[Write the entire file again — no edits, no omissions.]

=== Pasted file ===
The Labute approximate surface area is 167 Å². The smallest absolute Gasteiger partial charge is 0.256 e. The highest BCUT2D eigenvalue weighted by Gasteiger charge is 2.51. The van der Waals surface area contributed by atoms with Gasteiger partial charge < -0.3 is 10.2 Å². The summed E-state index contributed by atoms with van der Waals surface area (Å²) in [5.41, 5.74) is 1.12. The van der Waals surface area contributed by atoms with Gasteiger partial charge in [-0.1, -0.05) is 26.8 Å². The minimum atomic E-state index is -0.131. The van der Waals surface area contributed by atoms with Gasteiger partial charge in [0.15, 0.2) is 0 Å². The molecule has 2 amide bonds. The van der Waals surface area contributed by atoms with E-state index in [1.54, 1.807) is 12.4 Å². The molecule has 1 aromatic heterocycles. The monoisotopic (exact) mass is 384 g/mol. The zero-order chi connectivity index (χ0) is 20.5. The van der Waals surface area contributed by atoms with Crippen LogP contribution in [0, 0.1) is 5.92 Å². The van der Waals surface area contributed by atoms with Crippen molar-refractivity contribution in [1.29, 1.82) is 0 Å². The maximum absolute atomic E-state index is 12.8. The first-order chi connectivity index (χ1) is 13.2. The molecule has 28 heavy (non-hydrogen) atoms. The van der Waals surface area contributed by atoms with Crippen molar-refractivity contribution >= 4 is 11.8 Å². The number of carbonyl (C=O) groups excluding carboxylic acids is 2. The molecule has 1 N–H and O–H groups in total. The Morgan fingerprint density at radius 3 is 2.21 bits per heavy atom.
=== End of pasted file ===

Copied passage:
The Labute approximate surface area is 167 Å². The smallest absolute Gasteiger partial charge is 0.256 e. The highest BCUT2D eigenvalue weighted by Gasteiger charge is 2.51. The van der Waals surface area contributed by atoms with Gasteiger partial charge < -0.3 is 10.2 Å². The summed E-state index contributed by atoms with van der Waals surface area (Å²) in [5.41, 5.74) is 1.12. The van der Waals surface area contributed by atoms with Gasteiger partial charge in [-0.1, -0.05) is 26.8 Å². The minimum atomic E-state index is -0.131. The van der Waals surface area contributed by atoms with Gasteiger partial charge in [0.15, 0.2) is 0 Å². The molecule has 2 amide bonds. The van der Waals surface area contributed by atoms with E-state index in [1.54, 1.807) is 12.4 Å². The molecule has 1 aromatic heterocycles. The monoisotopic (exact) mass is 384 g/mol. The zero-order chi connectivity index (χ0) is 20.5. The van der Waals surface area contributed by atoms with Crippen LogP contribution in [0, 0.1) is 5.92 Å². The van der Waals surface area contributed by atoms with Crippen molar-refractivity contribution in [1.29, 1.82) is 0 Å². The maximum absolute atomic E-state index is 12.8. The first-order chi connectivity index (χ1) is 13.2. The molecule has 28 heavy (non-hydrogen) atoms. The van der Waals surface area contributed by atoms with Crippen molar-refractivity contribution >= 4 is 11.8 Å². The number of carbonyl (C=O) groups excluding carboxylic acids is 2. The molecule has 1 N–H and O–H groups in total. The Morgan fingerprint density at radius 3 is 2.21 bits per heavy atom.